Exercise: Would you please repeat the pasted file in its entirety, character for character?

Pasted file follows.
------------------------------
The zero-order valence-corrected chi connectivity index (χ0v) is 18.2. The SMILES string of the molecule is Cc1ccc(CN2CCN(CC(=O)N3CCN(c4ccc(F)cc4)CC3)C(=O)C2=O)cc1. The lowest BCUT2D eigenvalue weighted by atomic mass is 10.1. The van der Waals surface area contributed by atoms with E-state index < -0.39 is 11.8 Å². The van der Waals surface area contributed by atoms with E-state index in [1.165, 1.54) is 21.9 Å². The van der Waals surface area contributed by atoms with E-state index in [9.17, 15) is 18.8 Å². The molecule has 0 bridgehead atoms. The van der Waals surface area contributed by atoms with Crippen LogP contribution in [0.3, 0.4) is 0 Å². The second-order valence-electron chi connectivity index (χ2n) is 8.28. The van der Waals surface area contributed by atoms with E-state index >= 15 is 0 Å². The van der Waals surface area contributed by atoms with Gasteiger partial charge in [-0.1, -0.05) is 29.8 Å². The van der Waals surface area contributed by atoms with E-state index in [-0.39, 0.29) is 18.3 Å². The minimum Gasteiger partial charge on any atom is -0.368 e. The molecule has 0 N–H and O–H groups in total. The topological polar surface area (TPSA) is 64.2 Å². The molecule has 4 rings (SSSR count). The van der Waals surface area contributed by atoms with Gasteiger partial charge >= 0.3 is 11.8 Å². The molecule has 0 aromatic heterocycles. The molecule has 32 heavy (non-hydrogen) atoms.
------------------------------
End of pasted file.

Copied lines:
The zero-order valence-corrected chi connectivity index (χ0v) is 18.2. The SMILES string of the molecule is Cc1ccc(CN2CCN(CC(=O)N3CCN(c4ccc(F)cc4)CC3)C(=O)C2=O)cc1. The lowest BCUT2D eigenvalue weighted by atomic mass is 10.1. The van der Waals surface area contributed by atoms with E-state index < -0.39 is 11.8 Å². The van der Waals surface area contributed by atoms with E-state index in [1.165, 1.54) is 21.9 Å². The van der Waals surface area contributed by atoms with E-state index in [9.17, 15) is 18.8 Å². The molecule has 0 bridgehead atoms. The van der Waals surface area contributed by atoms with Crippen LogP contribution in [0.3, 0.4) is 0 Å². The second-order valence-electron chi connectivity index (χ2n) is 8.28. The van der Waals surface area contributed by atoms with E-state index >= 15 is 0 Å². The van der Waals surface area contributed by atoms with Gasteiger partial charge in [-0.1, -0.05) is 29.8 Å². The van der Waals surface area contributed by atoms with E-state index in [-0.39, 0.29) is 18.3 Å². The minimum Gasteiger partial charge on any atom is -0.368 e. The molecule has 0 N–H and O–H groups in total. The topological polar surface area (TPSA) is 64.2 Å². The molecule has 4 rings (SSSR count). The van der Waals surface area contributed by atoms with Gasteiger partial charge >= 0.3 is 11.8 Å². The molecule has 0 aromatic heterocycles. The molecule has 32 heavy (non-hydrogen) atoms.